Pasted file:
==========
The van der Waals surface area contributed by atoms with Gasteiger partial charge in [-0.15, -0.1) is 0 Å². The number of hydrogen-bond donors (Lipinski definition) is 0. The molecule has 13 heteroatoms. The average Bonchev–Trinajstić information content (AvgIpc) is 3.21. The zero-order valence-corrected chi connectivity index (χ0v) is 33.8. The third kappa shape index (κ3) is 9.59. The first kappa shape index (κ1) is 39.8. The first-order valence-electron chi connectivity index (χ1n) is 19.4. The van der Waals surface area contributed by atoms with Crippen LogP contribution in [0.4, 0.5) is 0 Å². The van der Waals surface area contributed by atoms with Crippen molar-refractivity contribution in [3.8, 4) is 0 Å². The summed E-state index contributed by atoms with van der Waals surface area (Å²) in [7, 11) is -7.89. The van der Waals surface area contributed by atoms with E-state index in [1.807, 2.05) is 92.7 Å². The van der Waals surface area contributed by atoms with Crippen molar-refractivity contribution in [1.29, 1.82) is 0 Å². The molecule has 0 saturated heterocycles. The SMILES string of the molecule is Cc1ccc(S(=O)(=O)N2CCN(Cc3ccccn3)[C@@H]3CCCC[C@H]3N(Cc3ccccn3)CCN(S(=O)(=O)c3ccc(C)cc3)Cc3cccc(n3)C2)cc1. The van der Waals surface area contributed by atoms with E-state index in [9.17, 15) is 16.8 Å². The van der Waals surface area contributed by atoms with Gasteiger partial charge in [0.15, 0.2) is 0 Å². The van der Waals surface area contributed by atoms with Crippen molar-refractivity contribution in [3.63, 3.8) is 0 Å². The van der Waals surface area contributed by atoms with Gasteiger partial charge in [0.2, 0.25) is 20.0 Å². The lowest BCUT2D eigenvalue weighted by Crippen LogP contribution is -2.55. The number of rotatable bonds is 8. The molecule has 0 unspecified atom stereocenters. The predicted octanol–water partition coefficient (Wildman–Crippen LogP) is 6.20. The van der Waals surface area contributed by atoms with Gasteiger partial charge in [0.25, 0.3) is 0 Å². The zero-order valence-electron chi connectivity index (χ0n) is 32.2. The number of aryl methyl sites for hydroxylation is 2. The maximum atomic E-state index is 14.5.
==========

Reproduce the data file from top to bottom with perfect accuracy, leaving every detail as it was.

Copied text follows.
The van der Waals surface area contributed by atoms with Gasteiger partial charge in [-0.15, -0.1) is 0 Å². The number of hydrogen-bond donors (Lipinski definition) is 0. The molecule has 13 heteroatoms. The average Bonchev–Trinajstić information content (AvgIpc) is 3.21. The zero-order valence-corrected chi connectivity index (χ0v) is 33.8. The third kappa shape index (κ3) is 9.59. The first kappa shape index (κ1) is 39.8. The first-order valence-electron chi connectivity index (χ1n) is 19.4. The van der Waals surface area contributed by atoms with Crippen LogP contribution in [0.4, 0.5) is 0 Å². The van der Waals surface area contributed by atoms with Crippen molar-refractivity contribution in [3.8, 4) is 0 Å². The summed E-state index contributed by atoms with van der Waals surface area (Å²) in [7, 11) is -7.89. The van der Waals surface area contributed by atoms with E-state index in [1.807, 2.05) is 92.7 Å². The van der Waals surface area contributed by atoms with Crippen molar-refractivity contribution in [1.29, 1.82) is 0 Å². The molecule has 0 saturated heterocycles. The SMILES string of the molecule is Cc1ccc(S(=O)(=O)N2CCN(Cc3ccccn3)[C@@H]3CCCC[C@H]3N(Cc3ccccn3)CCN(S(=O)(=O)c3ccc(C)cc3)Cc3cccc(n3)C2)cc1. The van der Waals surface area contributed by atoms with E-state index in [9.17, 15) is 16.8 Å². The van der Waals surface area contributed by atoms with Gasteiger partial charge in [0.15, 0.2) is 0 Å². The van der Waals surface area contributed by atoms with Crippen molar-refractivity contribution in [3.63, 3.8) is 0 Å². The van der Waals surface area contributed by atoms with Gasteiger partial charge in [0.2, 0.25) is 20.0 Å². The lowest BCUT2D eigenvalue weighted by Crippen LogP contribution is -2.55. The number of rotatable bonds is 8. The molecule has 0 unspecified atom stereocenters. The predicted octanol–water partition coefficient (Wildman–Crippen LogP) is 6.20. The van der Waals surface area contributed by atoms with Gasteiger partial charge in [0.25, 0.3) is 0 Å². The zero-order valence-electron chi connectivity index (χ0n) is 32.2. The number of aryl methyl sites for hydroxylation is 2. The maximum atomic E-state index is 14.5.